I realize the market is a discounting machine -- with investors collectively trying to anticipate future events and price shares accordingly -- but let's face it: This rally we've been on since March 2009 -- recent fits and starts aside -- is ridiculous.
Wall Street is on a bender (yet again), and the shiny, happy future it seems to be looking forward to overlooks the fierce grimness of now. It's a mirage, at least in the near term. Maybe the middle term, too.
You may be right; I may be crazy
Still, it's worth pondering just how much longer this particular bout of irrational exuberance might last. If the market can make it here, after all, it can make it anywhere.
Unemployment has lately ticked down a bit, but only because fewer folks are even trying to find a job. On another crucial economic front -- global debt -- the earlier Dubai debacle apparently presaged a more pressing but similar concern for the likes of Greece, Italy, and Spain.
True, there has been some better economic news. Most critically for U.S. investors -- and consumers -- the dollar has strengthened of late. Yet amid Washington's calls for a dramatic rise in exports -- which would be great if we were mainly a manufacturing economy -- how long can that last?
Not long, I suspect. Indeed, a weak-dollar policy is surely part of the government's stimulus mix. That's fine as far as it goes, but what if it goes too far? A beaten-down currency can work wonders for a while (by making our goods and services cheaper abroad), but there's always the risk of permanent currency erosion.
Yet the market has been on a tear, with the S&P 500 climbing more than 50% from its 2009 lows. Even the financial sector has joined the fun, chipping in a triple-digit gain over the past 12 months.
This particular mirage is a mesmerizing doozy, with the likes of Sallie Mae (NYSE: SLM ) and SunTrust (NYSE: STI ) rocketing to massive gains. AIG (NYSE: AIG ) and Wells Fargo (NYSE: WFC ) have racked up huge returns over that stretch, too, even though the black hole at the center of our financial galaxy -- i.e., those pesky toxic assets -- remain, well, toxic.
With that as a backdrop, it's worth asking whether additional financial-stock moon shots can be far behind, even from the sector's currently inflated level. I don't believe such a rise would be warranted, at least not based on fundamentals.
Indeed, I'm among those who believe that the financial sector should return to its former lack of glory and become a comparatively much smaller slice of the market's pie chart, complete with permanently shrunken market caps for former big boys.
Between now and that smaller, shabbier future, though, there may be money to be made, largely by speculators betting that the financial sector will essentially become a government entitlement program -- albeit one that puts up with little of the pesky regulatory oversight that attends, say, Medicare or Social Security.
For those who prefer to invest rather than speculate, there are far smarter ways to proceed, and to align your portfolio with what a sustained market recovery will probably look like. As shell-shocked investors return to equities, they'll likely do so judiciously, newly aware of the benefits of certain flavors of bonds, for example. And for the equity sleeves of their portfolios, a focus on growth-oriented revenue kingpins with successful track records of success -- and beaten-down share prices -- will be in order.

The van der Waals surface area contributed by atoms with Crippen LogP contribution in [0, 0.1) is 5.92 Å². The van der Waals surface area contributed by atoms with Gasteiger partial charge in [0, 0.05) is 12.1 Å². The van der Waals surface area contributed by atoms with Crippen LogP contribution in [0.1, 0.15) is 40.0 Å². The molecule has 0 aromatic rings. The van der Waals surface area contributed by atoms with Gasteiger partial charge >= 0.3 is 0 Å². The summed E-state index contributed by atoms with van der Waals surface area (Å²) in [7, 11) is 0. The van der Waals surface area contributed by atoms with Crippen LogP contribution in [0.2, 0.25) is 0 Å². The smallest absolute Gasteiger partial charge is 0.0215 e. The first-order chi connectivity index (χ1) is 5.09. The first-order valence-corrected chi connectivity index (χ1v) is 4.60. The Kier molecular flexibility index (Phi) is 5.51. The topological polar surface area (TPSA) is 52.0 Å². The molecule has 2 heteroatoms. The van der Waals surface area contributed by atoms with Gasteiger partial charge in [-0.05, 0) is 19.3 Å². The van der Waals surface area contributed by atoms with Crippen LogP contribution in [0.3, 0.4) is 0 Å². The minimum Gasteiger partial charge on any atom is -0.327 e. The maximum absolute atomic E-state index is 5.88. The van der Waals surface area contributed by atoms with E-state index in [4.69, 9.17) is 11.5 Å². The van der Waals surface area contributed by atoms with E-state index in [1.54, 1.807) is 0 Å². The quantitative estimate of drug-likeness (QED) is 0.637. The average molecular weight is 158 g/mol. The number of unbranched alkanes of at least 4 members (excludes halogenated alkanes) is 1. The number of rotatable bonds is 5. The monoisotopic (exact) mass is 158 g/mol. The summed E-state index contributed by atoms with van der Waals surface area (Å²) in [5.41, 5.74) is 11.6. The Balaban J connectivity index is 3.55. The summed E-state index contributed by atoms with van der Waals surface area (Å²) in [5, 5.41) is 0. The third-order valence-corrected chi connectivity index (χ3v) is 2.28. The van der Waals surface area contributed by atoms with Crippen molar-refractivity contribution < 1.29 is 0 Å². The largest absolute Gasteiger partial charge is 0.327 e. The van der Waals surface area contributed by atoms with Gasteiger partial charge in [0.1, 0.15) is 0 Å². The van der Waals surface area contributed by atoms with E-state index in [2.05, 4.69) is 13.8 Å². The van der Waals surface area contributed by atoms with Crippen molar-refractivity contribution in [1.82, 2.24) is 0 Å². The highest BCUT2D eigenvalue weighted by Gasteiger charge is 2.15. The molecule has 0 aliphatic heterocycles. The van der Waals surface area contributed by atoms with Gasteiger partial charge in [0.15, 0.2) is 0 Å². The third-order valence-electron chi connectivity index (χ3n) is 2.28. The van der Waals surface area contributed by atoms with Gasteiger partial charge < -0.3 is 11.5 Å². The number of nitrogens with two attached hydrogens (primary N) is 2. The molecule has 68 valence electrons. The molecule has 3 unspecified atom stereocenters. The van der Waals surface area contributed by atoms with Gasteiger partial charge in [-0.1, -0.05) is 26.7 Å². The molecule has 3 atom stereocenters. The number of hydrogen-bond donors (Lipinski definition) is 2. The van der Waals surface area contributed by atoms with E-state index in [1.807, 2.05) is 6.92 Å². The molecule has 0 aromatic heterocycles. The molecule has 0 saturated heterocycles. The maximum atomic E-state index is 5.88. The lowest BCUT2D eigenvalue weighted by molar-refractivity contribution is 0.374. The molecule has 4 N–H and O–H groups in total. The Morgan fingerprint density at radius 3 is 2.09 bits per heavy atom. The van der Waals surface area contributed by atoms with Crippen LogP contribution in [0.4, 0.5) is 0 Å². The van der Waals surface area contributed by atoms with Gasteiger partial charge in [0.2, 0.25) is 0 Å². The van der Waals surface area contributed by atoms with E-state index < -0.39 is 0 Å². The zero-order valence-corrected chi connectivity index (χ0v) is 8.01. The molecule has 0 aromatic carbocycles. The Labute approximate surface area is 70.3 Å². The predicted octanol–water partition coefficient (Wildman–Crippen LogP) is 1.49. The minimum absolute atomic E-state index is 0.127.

Amazon.com (Nasdaq: AMZN ) , Gilead Sciences (Nasdaq: GILD ) , and priceline.com (Nasdaq: PCLN ) , for example, have those first two attributes in spades. But they're on my watch list (rather than in my portfolio) because I think their valuation profiles will become more attractive when our dead cat finally touches down back here on planet Earth.
Amid soggy economic sledding, near-term growth could be tough to achieve, a dynamic that afflicts the market at large but that favors companies (and investors) who recall the moral of the tortoise-hare tale: Slow and steady wins the race.
The Foolish bottom line
Against the current market backdrop, that's a tale well worth bearing in mind and one that dovetails with a host of companies my colleagues at Motley Fool Inside Value have identified for their members. Inside Value's market-beating recommendations come with "buy-below" prices to help guide you to the right time to buy, too. That's handy indeed. If you don't have the quality (or quantity!) time to don a green eyeshade and conduct deep-dive fundamental research and valuation work, not to worry: They've done it for you.
Even better, you can check out the service's complete list of recommendations for the low, low price of, well, nothing. Click here for 30 days of complete access to the service that helps you "invest like an adult." Even your inner child -- if not your inner speculator -- will thank you for it.
This article was originally published on May 4, 2009. It has been updated.
Shannon Zimmerman runs point on the Fool's Duke Street and Ready-Made Millionaire services, and he runs off at the mouth each week on Motley Fool Money, the Fool's fast-and-furious podcast. A fresh edition of MFM hits iTunes each Friday, and you can listen at iTunes. Shannon doesn't own any of the companies mentioned. Amazon.com and priceline.com are Motley Fool Stock Advisor recommendations. You can check out the Fool's strict disclosure policy right here.